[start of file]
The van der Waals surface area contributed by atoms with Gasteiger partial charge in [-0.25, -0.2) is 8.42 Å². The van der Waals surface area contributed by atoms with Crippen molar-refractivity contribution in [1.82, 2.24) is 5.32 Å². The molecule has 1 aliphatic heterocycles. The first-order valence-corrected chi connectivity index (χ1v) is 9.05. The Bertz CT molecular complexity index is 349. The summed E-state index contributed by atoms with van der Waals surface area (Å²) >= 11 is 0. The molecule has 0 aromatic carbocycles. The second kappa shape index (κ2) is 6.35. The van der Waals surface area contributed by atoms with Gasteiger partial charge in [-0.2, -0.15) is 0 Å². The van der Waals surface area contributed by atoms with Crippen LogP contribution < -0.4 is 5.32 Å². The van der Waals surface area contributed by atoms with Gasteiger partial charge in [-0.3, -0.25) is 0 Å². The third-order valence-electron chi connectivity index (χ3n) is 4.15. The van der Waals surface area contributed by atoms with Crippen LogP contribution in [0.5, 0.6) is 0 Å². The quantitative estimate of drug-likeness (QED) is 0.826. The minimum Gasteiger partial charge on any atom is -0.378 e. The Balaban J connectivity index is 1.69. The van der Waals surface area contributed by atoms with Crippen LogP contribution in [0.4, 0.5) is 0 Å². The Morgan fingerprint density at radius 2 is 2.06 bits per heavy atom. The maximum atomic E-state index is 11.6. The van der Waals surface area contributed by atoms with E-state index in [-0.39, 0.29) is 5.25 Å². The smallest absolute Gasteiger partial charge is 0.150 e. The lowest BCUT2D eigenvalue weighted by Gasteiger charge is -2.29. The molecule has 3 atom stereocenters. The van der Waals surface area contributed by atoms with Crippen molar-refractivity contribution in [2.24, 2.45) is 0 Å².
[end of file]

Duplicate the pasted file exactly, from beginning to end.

The van der Waals surface area contributed by atoms with Gasteiger partial charge in [-0.25, -0.2) is 8.42 Å². The van der Waals surface area contributed by atoms with Crippen molar-refractivity contribution in [1.82, 2.24) is 5.32 Å². The molecule has 1 aliphatic heterocycles. The first-order valence-corrected chi connectivity index (χ1v) is 9.05. The Bertz CT molecular complexity index is 349. The summed E-state index contributed by atoms with van der Waals surface area (Å²) >= 11 is 0. The molecule has 0 aromatic carbocycles. The second kappa shape index (κ2) is 6.35. The van der Waals surface area contributed by atoms with Gasteiger partial charge in [-0.2, -0.15) is 0 Å². The van der Waals surface area contributed by atoms with Crippen LogP contribution < -0.4 is 5.32 Å². The van der Waals surface area contributed by atoms with Gasteiger partial charge in [-0.3, -0.25) is 0 Å². The third-order valence-electron chi connectivity index (χ3n) is 4.15. The van der Waals surface area contributed by atoms with Crippen LogP contribution in [0.5, 0.6) is 0 Å². The quantitative estimate of drug-likeness (QED) is 0.826. The minimum Gasteiger partial charge on any atom is -0.378 e. The Balaban J connectivity index is 1.69. The van der Waals surface area contributed by atoms with Crippen LogP contribution in [0.4, 0.5) is 0 Å². The Morgan fingerprint density at radius 2 is 2.06 bits per heavy atom. The maximum atomic E-state index is 11.6. The van der Waals surface area contributed by atoms with E-state index in [-0.39, 0.29) is 5.25 Å². The smallest absolute Gasteiger partial charge is 0.150 e. The lowest BCUT2D eigenvalue weighted by Gasteiger charge is -2.29. The molecule has 3 atom stereocenters. The van der Waals surface area contributed by atoms with Crippen molar-refractivity contribution in [2.24, 2.45) is 0 Å².